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Conservatives Are More Likely to Feel Their Lives Have Meaning

Social conservatives in particular report experiencing a strong sense of purpose.
Supporters of Donald Trump react as he speaks during a rally at Valdosta State University, on February 29th, 2016, in Valdosta, Georgia.

Liberals may be searching for the meaning of life. But conservatives—especially social conservatives—are more likely to feel they have found it.

That's the conclusion of new research, which finds this pattern in five separate studies, and reports it persists even after accounting for a person's religiosity.

The results suggest "there is some unique aspect of political conservatism that provides people with meaning and purpose in life," writes a research team led by David Newman of the University of Southern California.

As we have periodically reported, research has consistently found conservatives tend to be happier overall than liberals, but the evidence for this relationship is relatively weak. Newman and his colleagues thought it would be useful to parse out different components of happiness—including the belief that one's life has a clear purpose.

To focus on that question, they conducted several studies while re-analyzing the data from others. In an example of the latter, they looked at a 2007 Baylor Institute of Religion survey, which featured a nationally representative sample of 1,595 Americans.

Participants indicated their political ideology on a one-to-seven, very conservative-to-very liberal scale. They also responded to the statement "My life has a real purpose" on a scale of one (strongly disagree) to four (strongly agree).

"Conservatives reported greater purpose in life than liberals," the researchers report, adding that this sense of meaning was greatest among the most conservative participants.

Surprisingly, this relationship persisted even after they "statistically adjusted for religious attendance," which suggests the results do not simply reflect the fact conservatives are more likely to be part of a purpose-bestowing religious tradition.

This same pattern turned up in data from the website, which allows visitors to fill out a variety of revealing surveys regarding ethics, politics, and religion. Analyzing the answers of more than 3,300 people, they found "conservatives generally reported greater meaning in life, and the slope spiked upward among individuals who were very conservative."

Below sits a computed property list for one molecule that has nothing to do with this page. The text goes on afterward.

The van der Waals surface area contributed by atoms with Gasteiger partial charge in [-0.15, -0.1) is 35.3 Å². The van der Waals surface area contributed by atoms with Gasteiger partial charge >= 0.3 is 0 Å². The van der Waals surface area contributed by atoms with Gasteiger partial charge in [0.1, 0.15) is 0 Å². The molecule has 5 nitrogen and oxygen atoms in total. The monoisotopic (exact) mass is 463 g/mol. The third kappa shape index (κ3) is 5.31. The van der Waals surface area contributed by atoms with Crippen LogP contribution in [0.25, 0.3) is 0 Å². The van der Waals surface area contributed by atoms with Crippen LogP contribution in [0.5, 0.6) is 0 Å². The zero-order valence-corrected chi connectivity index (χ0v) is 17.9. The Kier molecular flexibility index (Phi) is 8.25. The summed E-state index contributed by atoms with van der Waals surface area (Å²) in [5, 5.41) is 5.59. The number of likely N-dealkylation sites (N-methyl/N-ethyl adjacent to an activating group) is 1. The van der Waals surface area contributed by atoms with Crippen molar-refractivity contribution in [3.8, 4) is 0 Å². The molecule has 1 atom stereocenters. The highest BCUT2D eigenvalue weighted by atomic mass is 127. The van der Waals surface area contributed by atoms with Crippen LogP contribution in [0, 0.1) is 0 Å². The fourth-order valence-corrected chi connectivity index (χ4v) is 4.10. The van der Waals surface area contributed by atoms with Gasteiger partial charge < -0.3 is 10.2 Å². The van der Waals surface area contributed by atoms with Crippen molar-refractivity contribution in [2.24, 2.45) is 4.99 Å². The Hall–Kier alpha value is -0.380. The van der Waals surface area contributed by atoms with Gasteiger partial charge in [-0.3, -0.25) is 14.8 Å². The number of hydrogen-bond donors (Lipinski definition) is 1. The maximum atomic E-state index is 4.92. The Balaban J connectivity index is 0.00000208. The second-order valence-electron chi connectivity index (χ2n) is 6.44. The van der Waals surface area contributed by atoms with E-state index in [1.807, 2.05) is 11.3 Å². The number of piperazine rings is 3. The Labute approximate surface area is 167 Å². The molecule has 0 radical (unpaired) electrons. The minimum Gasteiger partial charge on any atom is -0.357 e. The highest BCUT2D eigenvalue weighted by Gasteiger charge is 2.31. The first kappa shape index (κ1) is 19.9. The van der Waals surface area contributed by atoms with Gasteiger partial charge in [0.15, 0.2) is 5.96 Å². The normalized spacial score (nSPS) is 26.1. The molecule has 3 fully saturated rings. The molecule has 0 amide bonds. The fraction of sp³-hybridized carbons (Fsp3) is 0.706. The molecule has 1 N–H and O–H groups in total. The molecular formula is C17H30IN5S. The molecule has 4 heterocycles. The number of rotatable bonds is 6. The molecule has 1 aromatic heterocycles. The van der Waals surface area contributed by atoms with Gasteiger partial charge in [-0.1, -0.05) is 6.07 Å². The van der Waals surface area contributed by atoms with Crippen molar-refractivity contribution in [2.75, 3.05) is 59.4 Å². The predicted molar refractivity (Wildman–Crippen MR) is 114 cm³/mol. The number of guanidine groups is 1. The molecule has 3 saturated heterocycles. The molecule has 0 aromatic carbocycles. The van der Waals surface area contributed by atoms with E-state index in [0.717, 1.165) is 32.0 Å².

Breaking the data down, they found social conservatives were more likely than social liberals to endorse the statement "I understand my life's meaning." Economic conservatives also reported more meaning in life than economic liberals, but this relationship wasn't as strong.

Separately, a daily diary study of 141 university undergraduates found political conservatives were more likely to give positive answers to questions such as "How meaningful did you find your life was today?" Once again, this held even after taking people's religiosity into account.

Newman and his colleagues argue that any attempts to explain the reasons for this relationship should be "treated with great caution." They note that it's "plausible that third variables, such as a child's upbringing and community expectations, can foster a political orientation, as well as (a personal sense of) more meaning in life."

That said, they point out that social conservatism is strongly based in the idea of "stability and coherence," which are "factors that can increase the subjective experience of meaning in life." If, to some extent, maintaining the status quo gives their lives meaning, it would go a long way toward explaining why social conservatives are so fiercely resistant to societal change.

Or perhaps having a clear, unambiguous sense of right and wrong—and knowing your duty is to stay on the correct side of that line—is sufficient to instill a sense a purpose. Life is more complicated, and perhaps less comfortable, for those of us who view the world in shades of gray.